A missing Goleta, California cat has been reunited with her family two months after running off during a ‘pee break.’ The family had been on their way to visit family in Banning when Bella, an eight-year-old longhaired beauty ran off.
After being on her own since December 7 in an area that has plenty of predators, Bella has been reunited with Randy Hahka and his wife Jan at the San Jacinto Valley Animal Campus. Randy said in an interview with KEYT News that he now regrets allowing Bella out of the vehicle.
San Jacinto Valley Animal Campus posted Bella’s story on their Facebook page
“FRIDAY, FEB. 8, 2019 – A skinny cat discovered in Banning this week was near death, but got the necessary care to make a comeback.
“And Bella’s survival story is amazing, considering she survived two months on her own in an area that has plenty of predators. Clearly, this was not a fun adventure for a domesticated, 8-year-old cat from Goleta.
So how did Bella end up in Banning? Her owners were en route from their Santa Barbara-area home to Phoenix and, well, they wanted to give her a short break to urinate. Then Bella decided she would take a stroll into a culvert underneath Interstate 10.
Recalling that fateful day, owner Randy Hahka said he regrets letting Bella out to pee. And he tried everything to get her out of the culvert. After two hours, he was forced to go because he was heading to Phoenix to assist his mother with important doctor’s appointments. He and his wife contacted Riverside County Animal Services hoping for help.
On Wednesday (Feb. 6), help came from an unlikely source. A young man, an employee at Coyne Powersports, a motorcycle shop on West Ramsey Street near North 22nd Street. The man discovered the emaciated cat and was so moved by her condition on a breezy cold day, he took off his jacket and bundled the feline.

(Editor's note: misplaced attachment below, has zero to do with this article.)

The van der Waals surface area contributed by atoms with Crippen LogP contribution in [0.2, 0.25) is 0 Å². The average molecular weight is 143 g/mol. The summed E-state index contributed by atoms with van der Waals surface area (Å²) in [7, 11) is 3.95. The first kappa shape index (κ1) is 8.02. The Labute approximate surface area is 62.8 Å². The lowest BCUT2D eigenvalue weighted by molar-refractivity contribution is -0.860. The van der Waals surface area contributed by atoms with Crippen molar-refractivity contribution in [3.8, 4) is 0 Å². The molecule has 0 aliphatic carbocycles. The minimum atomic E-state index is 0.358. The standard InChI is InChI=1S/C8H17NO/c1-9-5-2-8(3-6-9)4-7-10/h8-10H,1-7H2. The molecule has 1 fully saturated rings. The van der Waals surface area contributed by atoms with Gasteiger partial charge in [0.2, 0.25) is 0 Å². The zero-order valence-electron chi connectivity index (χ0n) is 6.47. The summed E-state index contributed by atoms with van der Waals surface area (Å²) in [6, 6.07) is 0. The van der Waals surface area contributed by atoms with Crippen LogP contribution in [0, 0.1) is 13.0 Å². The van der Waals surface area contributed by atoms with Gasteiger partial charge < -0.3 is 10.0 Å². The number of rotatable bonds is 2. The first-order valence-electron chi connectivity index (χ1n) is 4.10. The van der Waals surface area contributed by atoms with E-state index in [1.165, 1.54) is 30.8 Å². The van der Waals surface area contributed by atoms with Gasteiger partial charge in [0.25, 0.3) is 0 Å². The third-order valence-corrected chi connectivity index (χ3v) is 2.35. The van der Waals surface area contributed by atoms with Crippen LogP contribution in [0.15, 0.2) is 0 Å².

Animal Services Officer Carra Mathewson showed up and he handed her the cat. “The cat was so bad off,” Officer Mathewson said. She discovered the cat had a microchip, so she said she wanted to give it a chance. “It was suffering and on the verge of death. I rushed to the shelter, but I honestly didn’t think she’d make the trip.”
She did survive the drive. But it was a minor miracle. Bella was in critical condition. She could not stand on her own and her temperature was so low the veterinary team members could not get a reading on the thermometer.
Veterinary Dr. Sara Strongin, Registered Veterinary Technician Pamela Gates and their colleagues provided Bella heat, food and fluids through an IV. The cat entered the shelter at four pounds, half her body weight.
“She was too weak to sit up, stand, or walk, but when we put wet food in front of her, she shoveled her face right into it,” Dr. Strongin said. “She’s still got a way to go, but she surprised us with how quickly she responded to treatment.”
While this is a happy ending for Bella being reunited with her family, I have to ask myself why it happened in the first place. It’s a very bad idea to allow a cat outside a vehicle in an unfamiliar (and scary for the cat) area.
Thankfully, Bella survived and had a microchip but none of this had to happen. If you must travel a long distance with your cat, use a pet carrier lined with puppy pads or bring along a few old towels.